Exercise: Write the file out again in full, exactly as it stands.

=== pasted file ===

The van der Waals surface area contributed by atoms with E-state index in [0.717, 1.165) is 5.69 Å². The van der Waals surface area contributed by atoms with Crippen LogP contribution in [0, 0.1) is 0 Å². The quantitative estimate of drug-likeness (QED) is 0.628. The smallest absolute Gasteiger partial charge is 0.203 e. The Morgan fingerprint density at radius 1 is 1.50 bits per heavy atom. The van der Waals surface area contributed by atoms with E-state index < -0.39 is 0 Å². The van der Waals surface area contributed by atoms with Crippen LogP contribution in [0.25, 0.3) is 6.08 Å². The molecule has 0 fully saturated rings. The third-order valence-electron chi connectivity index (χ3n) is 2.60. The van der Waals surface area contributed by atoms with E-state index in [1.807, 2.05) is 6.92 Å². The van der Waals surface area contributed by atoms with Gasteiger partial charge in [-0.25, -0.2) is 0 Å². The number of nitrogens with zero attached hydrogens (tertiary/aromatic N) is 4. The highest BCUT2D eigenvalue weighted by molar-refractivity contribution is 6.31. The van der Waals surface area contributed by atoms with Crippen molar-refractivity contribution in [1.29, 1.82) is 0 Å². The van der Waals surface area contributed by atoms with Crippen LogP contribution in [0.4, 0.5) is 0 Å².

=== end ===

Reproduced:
The van der Waals surface area contributed by atoms with E-state index in [0.717, 1.165) is 5.69 Å². The van der Waals surface area contributed by atoms with Crippen LogP contribution in [0, 0.1) is 0 Å². The quantitative estimate of drug-likeness (QED) is 0.628. The smallest absolute Gasteiger partial charge is 0.203 e. The Morgan fingerprint density at radius 1 is 1.50 bits per heavy atom. The van der Waals surface area contributed by atoms with E-state index < -0.39 is 0 Å². The van der Waals surface area contributed by atoms with Crippen LogP contribution in [0.25, 0.3) is 6.08 Å². The molecule has 0 fully saturated rings. The third-order valence-electron chi connectivity index (χ3n) is 2.60. The van der Waals surface area contributed by atoms with E-state index in [1.807, 2.05) is 6.92 Å². The van der Waals surface area contributed by atoms with Gasteiger partial charge in [-0.25, -0.2) is 0 Å². The number of nitrogens with zero attached hydrogens (tertiary/aromatic N) is 4. The highest BCUT2D eigenvalue weighted by molar-refractivity contribution is 6.31. The van der Waals surface area contributed by atoms with Crippen molar-refractivity contribution in [1.29, 1.82) is 0 Å². The van der Waals surface area contributed by atoms with Crippen LogP contribution in [0.4, 0.5) is 0 Å².